Randall T. Anderson: Bartender Raconteur
Alchemist Theatre’s intimate lounge plays host to a memorable show this month. The theatre’s bar plays the stage as Randall T. Anderson serves-up a series of stories in The Bartender. The irresistibly charismatic Anderson tells a series of stories that introduce sample-sized cocktails that are served to an audience.
Anderson’s wit and heart warm the little space as he tells a mixture of historical and personal narratives. Anderson is an engrossing storyteller which speaks to a sharply honed ability to both write AND perform. His historical introductions to drinks like the gin fizz and the sidecar are cleverly-crafted. Tech alchemist Aaron Kopec supports Anderson’s stories with sophisticated lighting and video on a pair of monitors behind the bar. The video is responsively integrated with the light, mood and narrative. We get the feel of the front lines of World War I as footage from the trenches plays across the screens in prelude to the invention of the sidecar. Disco lights play amidst the footage from Studio 54 as Anderson tells the story of the cosmopolitan which is easily one of the funnest moments in the show.
There are eight stories. There are eight corresponding cocktails. If that sounds like a lot of alcohol, it IS. Thankfully, they’re not all full-sized drniks. The audience experiences little one-ounce samples. Of course, this DOES mean 8 ounces of hard liquor, so those going to the show are encouraged to plan accordingly. (At one point, when discussing the flavor of a drink, Anderson charmingly suggested that one of the drinks a patron was having might have also tasted “like an Uber,” with so much other cocktail activity going on over the course of the show.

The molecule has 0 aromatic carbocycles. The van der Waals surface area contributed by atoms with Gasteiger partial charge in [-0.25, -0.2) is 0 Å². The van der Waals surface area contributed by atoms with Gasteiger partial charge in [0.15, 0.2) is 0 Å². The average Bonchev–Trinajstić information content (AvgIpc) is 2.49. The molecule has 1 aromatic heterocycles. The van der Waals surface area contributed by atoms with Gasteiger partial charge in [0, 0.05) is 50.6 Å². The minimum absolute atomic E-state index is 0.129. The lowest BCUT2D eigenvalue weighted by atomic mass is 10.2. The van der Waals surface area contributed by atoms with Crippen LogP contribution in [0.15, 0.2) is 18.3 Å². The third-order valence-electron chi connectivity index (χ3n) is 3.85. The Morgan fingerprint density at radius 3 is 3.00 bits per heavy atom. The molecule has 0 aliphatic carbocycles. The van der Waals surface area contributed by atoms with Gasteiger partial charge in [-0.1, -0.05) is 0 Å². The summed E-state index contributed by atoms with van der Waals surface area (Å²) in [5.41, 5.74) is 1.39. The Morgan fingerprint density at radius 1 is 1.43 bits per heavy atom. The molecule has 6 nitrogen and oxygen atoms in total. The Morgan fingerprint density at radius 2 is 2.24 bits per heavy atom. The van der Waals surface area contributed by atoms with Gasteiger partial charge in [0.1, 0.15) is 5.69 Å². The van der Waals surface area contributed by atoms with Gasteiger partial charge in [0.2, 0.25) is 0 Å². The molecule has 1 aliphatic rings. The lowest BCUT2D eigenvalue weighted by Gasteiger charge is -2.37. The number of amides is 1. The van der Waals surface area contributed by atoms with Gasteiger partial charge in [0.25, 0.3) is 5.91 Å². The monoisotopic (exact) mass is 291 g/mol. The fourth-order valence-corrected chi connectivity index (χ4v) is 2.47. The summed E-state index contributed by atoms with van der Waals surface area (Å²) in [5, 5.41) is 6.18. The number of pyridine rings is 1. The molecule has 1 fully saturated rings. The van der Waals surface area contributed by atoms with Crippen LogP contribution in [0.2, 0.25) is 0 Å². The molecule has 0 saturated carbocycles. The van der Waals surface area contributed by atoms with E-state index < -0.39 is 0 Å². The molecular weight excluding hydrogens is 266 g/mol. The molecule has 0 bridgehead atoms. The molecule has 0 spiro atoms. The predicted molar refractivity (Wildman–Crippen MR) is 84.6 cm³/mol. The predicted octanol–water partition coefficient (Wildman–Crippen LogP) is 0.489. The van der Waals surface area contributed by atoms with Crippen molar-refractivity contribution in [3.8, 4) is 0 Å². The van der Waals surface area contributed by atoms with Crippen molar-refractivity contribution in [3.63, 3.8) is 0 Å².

The narratives mix with the drinks in a fusion that’s as clever as it is simple. At the end of each story, the audience is given the drink that had inspired that story. The story for the next cocktail is rendered as the audience enjoys the cocktail from the previous story. We get the visceral experience of the story we just heard as we are launched into the next narrative. I might have expected to feel a bit unpleasantly disoriented by this, but it actually works quite well. (Sound travels faster than taste anyway, doesn't it? Isn't that the way it works?) The only time there's a perfect synthesis between story heard and drink consumed is when we reach the final story--a tender autobiographical tale about a drink invented by Anderson himself. We experience the final drink of the evening as Anderson finishes his final story of the show.
Anderson isn’t making ALL the drinks. As the character of The Bartender tells his stories, the Alchemist’s Erica Case is busy making the samples that will be served to the audience. Anderson also makes one full-sized version of each cocktail as he performs. That full-sized cocktail is then given to one volunteer from the audience with Anderson charmingly mingling with attendees as he delivers the drink.
Erica Case lends a fun additional voice to lend a pleasant, little bit of accent to the show. She occasionally adds witty bits of interaction with Anderson that fosters a really fun barroom atmosphere. Anderson, Case and the unseen Kopec bring together an dynamic that’s seductive enough to give the feel of a comfortable, well-worn downtown cocktail lounge that’s been around for decades. Actually, Bay View's Alchemist Theatre is celebrating its first decade. Randall T. Anderson’s The Bartender is a immensely satisfying addition to the Alchemist’s ten years.
Alchemist Theatre’s original show The Bartender runs through Dec. 17. Opening weekend sold-out. By the end of opening weekend there were only a couple of tickets left. As of this writing there is roughly one seat available for the show's final performance. Ticket reservations for this show and more can be found at Alchemist Theatre online.